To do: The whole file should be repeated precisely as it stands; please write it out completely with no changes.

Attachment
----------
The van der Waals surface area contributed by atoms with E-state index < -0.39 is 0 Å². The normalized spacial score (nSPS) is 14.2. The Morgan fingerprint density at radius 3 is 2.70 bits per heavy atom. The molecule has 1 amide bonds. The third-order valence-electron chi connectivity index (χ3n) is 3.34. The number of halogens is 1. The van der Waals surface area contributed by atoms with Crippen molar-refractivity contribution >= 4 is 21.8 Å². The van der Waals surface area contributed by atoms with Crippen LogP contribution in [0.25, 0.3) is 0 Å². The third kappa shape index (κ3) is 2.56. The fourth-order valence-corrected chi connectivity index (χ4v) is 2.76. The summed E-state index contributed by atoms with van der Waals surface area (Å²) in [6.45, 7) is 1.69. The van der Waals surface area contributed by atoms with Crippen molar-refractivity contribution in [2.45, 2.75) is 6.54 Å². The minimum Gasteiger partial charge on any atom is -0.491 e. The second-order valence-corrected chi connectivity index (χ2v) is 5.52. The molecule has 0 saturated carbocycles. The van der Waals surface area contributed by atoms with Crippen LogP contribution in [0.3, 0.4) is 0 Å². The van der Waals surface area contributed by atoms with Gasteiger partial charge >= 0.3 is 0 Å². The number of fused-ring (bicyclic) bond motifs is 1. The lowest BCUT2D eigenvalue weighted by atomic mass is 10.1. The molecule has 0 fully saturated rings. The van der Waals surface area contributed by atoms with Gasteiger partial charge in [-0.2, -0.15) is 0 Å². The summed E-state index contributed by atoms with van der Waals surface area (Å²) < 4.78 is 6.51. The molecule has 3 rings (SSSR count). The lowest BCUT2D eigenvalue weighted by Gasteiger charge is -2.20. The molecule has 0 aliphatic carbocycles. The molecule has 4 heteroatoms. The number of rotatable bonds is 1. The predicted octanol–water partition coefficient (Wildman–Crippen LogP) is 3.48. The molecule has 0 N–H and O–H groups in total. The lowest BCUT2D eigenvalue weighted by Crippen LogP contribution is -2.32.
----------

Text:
The van der Waals surface area contributed by atoms with E-state index < -0.39 is 0 Å². The normalized spacial score (nSPS) is 14.2. The Morgan fingerprint density at radius 3 is 2.70 bits per heavy atom. The molecule has 1 amide bonds. The third-order valence-electron chi connectivity index (χ3n) is 3.34. The number of halogens is 1. The van der Waals surface area contributed by atoms with Crippen molar-refractivity contribution >= 4 is 21.8 Å². The van der Waals surface area contributed by atoms with Crippen LogP contribution in [0.25, 0.3) is 0 Å². The third kappa shape index (κ3) is 2.56. The fourth-order valence-corrected chi connectivity index (χ4v) is 2.76. The summed E-state index contributed by atoms with van der Waals surface area (Å²) in [6.45, 7) is 1.69. The van der Waals surface area contributed by atoms with Crippen molar-refractivity contribution in [2.45, 2.75) is 6.54 Å². The minimum Gasteiger partial charge on any atom is -0.491 e. The second-order valence-corrected chi connectivity index (χ2v) is 5.52. The molecule has 0 saturated carbocycles. The van der Waals surface area contributed by atoms with Crippen LogP contribution in [0.3, 0.4) is 0 Å². The van der Waals surface area contributed by atoms with Gasteiger partial charge >= 0.3 is 0 Å². The number of fused-ring (bicyclic) bond motifs is 1. The lowest BCUT2D eigenvalue weighted by atomic mass is 10.1. The molecule has 0 fully saturated rings. The van der Waals surface area contributed by atoms with Gasteiger partial charge in [-0.2, -0.15) is 0 Å². The summed E-state index contributed by atoms with van der Waals surface area (Å²) < 4.78 is 6.51. The molecule has 3 rings (SSSR count). The lowest BCUT2D eigenvalue weighted by Gasteiger charge is -2.20. The molecule has 0 aliphatic carbocycles. The molecule has 4 heteroatoms. The number of rotatable bonds is 1. The predicted octanol–water partition coefficient (Wildman–Crippen LogP) is 3.48. The molecule has 0 N–H and O–H groups in total. The lowest BCUT2D eigenvalue weighted by Crippen LogP contribution is -2.32.